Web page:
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Hitter’s check list: Tips on hitting

Believe me I am the biggest advocate of keeping things simple as a baseball player. Especially when playing, the only thing that I feel a hitter should ever focus on is the present situation, his approach, and staying internally balanced.

That’s it!

Throw whatever you have learned out the window, and let it fly. The whole point of practicing is to ultimately forget what you have learned so that certain concepts can come naturally.

Practice allows you to make “success” a habit.

With that being said, for those of you who are baseball parents or players that have established daily hitting drills, I just wanted to makes sure you are using certain hitting mechanics that are actually helping you so you can avoid practicing bad habits.

Simple enough.

Here is a check list


Balanced- Before you are in your swing, If someone attempted to nudge you would you lose your balance. If so, you aren’t balanced.

Knees are slightly inside the feet- This is a result of being in an athletic position. A hitter with his feet pointed straight is fine but may be subject to not being able to incorporate the full potential of the lower-half.

Toes pointed in= athletic

Pointed out= non-athletic.

Sorry…just my opinion.

Head above the center of gravity-Without your core, you can’t do anything physical. You incorporate your mid-section in almost every mundane activity. Hitting is no different. If your head isn’t directly above your core during your pre-swing and especially during the swing, then your not using your center of gravity, and therefore your not exploding through the ball like you can.
Imagine swinging while bent over from the hips. It’s not very easy-nor is it comfortable. Make sure your head is directly above your center of gravity.

Both eyes should be facing the pitcher- This is more important for some than others, mostly depending on which dominant eye a hitter is as well as whether he is a left or right-handed hitter. The point of making sure both eyes are on the pitcher is to promote seeing the ball as well as possible. A lot of times a hitter’s eye’s are registering only a portion of the visual information because his eyes aren’t in the right place. Take a look at any object to your side then turn your head so that you are facing it and compare the difference. Does you vision improve with both eyes locked on the object to your side?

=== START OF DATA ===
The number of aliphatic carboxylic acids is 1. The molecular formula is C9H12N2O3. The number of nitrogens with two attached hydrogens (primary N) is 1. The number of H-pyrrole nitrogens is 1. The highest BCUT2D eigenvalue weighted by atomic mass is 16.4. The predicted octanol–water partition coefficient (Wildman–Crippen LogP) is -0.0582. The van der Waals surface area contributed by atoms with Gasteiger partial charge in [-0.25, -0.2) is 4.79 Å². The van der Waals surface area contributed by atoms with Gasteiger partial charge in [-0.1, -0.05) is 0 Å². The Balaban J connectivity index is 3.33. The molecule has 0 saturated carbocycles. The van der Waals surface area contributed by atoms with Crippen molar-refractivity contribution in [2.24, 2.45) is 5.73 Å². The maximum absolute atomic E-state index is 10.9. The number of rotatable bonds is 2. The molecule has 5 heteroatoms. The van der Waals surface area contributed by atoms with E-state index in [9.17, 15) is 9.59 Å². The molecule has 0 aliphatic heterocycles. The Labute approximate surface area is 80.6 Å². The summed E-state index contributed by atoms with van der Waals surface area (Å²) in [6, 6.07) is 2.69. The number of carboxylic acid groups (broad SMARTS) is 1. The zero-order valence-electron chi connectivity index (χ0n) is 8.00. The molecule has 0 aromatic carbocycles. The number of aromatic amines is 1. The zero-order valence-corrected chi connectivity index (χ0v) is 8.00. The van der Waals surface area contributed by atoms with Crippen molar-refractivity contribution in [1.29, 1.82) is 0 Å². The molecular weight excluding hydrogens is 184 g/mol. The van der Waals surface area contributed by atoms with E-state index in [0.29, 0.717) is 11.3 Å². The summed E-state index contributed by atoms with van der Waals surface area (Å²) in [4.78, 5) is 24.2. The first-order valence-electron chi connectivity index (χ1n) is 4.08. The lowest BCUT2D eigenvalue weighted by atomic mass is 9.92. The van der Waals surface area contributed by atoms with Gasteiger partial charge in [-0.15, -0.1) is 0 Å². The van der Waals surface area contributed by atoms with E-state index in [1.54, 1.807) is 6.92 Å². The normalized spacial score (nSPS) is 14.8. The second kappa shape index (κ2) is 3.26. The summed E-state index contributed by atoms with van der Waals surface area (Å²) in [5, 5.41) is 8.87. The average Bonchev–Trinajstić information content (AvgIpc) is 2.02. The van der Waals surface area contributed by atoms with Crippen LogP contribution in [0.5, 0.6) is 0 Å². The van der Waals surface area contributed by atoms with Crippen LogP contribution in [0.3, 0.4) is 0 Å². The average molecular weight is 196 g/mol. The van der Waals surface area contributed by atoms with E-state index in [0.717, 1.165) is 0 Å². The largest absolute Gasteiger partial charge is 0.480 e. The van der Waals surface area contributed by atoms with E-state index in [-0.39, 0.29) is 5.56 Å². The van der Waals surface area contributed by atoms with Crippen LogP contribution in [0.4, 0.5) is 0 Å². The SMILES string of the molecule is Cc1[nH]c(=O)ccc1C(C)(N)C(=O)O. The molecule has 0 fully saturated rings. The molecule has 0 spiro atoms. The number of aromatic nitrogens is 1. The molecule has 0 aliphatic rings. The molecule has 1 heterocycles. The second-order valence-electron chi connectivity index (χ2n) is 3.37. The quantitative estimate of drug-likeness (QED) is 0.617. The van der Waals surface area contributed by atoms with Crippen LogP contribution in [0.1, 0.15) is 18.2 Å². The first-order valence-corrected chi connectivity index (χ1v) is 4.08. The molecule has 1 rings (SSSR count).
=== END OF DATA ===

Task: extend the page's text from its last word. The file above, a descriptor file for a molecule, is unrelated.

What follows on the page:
Pre-swing movements  

Slight Weight shift or cock of the hips- As the swing starts there needs to be some sort of movement before a hitter attempts to generate bat speed. Some are an advocate of a simple cocking of the hips to get the swing going while others feel it’s better to get some weight moving backwards on the back leg before shifting the weight momentum and power to the front. My theory is that both are fine as long as

  •  you are using your hips to pull your hands trough the zone.
  •  you are shifting your weight back to center and not lunging forward.
  •  your head stays still so that you can pick up the pitch as early as possible.

Separation- This is an important part of the swing because its what allows for you to transfer the power from your core. Your core pulls your hands through the zone so they need to have some distance from the body to make this happen.

Foot down in time and is stable-  This concept probably is the most difficult to understand especially for younger players. Hitting higher velocities requires rhythm and getting the foot down in time is the “required step” to being on time on fast-balls. If your a hitter that is having trouble hitting the fast-ball try post-striding. Having the lead foot firm upon rotation is critical for being able to hit against this leg for leverage.


Correct Bat path- A lot of debate has been exercised about this topic. What is the correct bat path. Short answer. The path that keeps the head of the ball on the path of the pitch for as long as possible. You don’t swing across the hitting zone. You hit through it.

Little head movement-  The less the head moves, the better you will see the ball.